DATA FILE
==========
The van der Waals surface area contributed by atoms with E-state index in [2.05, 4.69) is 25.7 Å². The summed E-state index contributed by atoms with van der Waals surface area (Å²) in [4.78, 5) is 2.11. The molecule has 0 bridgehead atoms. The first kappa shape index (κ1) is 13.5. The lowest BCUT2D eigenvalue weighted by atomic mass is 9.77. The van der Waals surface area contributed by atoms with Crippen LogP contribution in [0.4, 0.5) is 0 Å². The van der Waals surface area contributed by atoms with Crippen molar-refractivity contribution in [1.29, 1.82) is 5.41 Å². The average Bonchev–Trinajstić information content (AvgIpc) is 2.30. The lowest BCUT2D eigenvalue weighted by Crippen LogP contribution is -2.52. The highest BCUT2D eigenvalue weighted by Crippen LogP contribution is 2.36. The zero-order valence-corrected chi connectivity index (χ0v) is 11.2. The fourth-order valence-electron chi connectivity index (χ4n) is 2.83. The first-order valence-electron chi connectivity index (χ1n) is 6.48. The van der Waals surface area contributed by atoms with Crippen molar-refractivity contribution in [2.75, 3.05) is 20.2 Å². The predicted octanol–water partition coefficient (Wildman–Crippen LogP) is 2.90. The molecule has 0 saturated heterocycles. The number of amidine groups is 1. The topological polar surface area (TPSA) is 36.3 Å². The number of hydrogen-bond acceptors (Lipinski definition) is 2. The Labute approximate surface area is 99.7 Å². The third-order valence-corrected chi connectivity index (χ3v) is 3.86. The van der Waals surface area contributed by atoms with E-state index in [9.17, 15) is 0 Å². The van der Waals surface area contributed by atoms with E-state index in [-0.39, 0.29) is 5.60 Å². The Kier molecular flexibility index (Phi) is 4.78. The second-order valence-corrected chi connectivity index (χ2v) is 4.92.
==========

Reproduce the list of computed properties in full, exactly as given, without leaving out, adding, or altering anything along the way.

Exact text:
The van der Waals surface area contributed by atoms with E-state index in [2.05, 4.69) is 25.7 Å². The summed E-state index contributed by atoms with van der Waals surface area (Å²) in [4.78, 5) is 2.11. The molecule has 0 bridgehead atoms. The first kappa shape index (κ1) is 13.5. The lowest BCUT2D eigenvalue weighted by atomic mass is 9.77. The van der Waals surface area contributed by atoms with Crippen LogP contribution in [0.4, 0.5) is 0 Å². The van der Waals surface area contributed by atoms with Crippen molar-refractivity contribution in [1.29, 1.82) is 5.41 Å². The average Bonchev–Trinajstić information content (AvgIpc) is 2.30. The lowest BCUT2D eigenvalue weighted by Crippen LogP contribution is -2.52. The highest BCUT2D eigenvalue weighted by Crippen LogP contribution is 2.36. The zero-order valence-corrected chi connectivity index (χ0v) is 11.2. The fourth-order valence-electron chi connectivity index (χ4n) is 2.83. The first-order valence-electron chi connectivity index (χ1n) is 6.48. The van der Waals surface area contributed by atoms with Crippen molar-refractivity contribution in [2.75, 3.05) is 20.2 Å². The predicted octanol–water partition coefficient (Wildman–Crippen LogP) is 2.90. The molecule has 0 saturated heterocycles. The number of amidine groups is 1. The topological polar surface area (TPSA) is 36.3 Å². The number of hydrogen-bond acceptors (Lipinski definition) is 2. The Labute approximate surface area is 99.7 Å². The third-order valence-corrected chi connectivity index (χ3v) is 3.86. The van der Waals surface area contributed by atoms with E-state index in [9.17, 15) is 0 Å². The van der Waals surface area contributed by atoms with E-state index in [-0.39, 0.29) is 5.60 Å². The Kier molecular flexibility index (Phi) is 4.78. The second-order valence-corrected chi connectivity index (χ2v) is 4.92.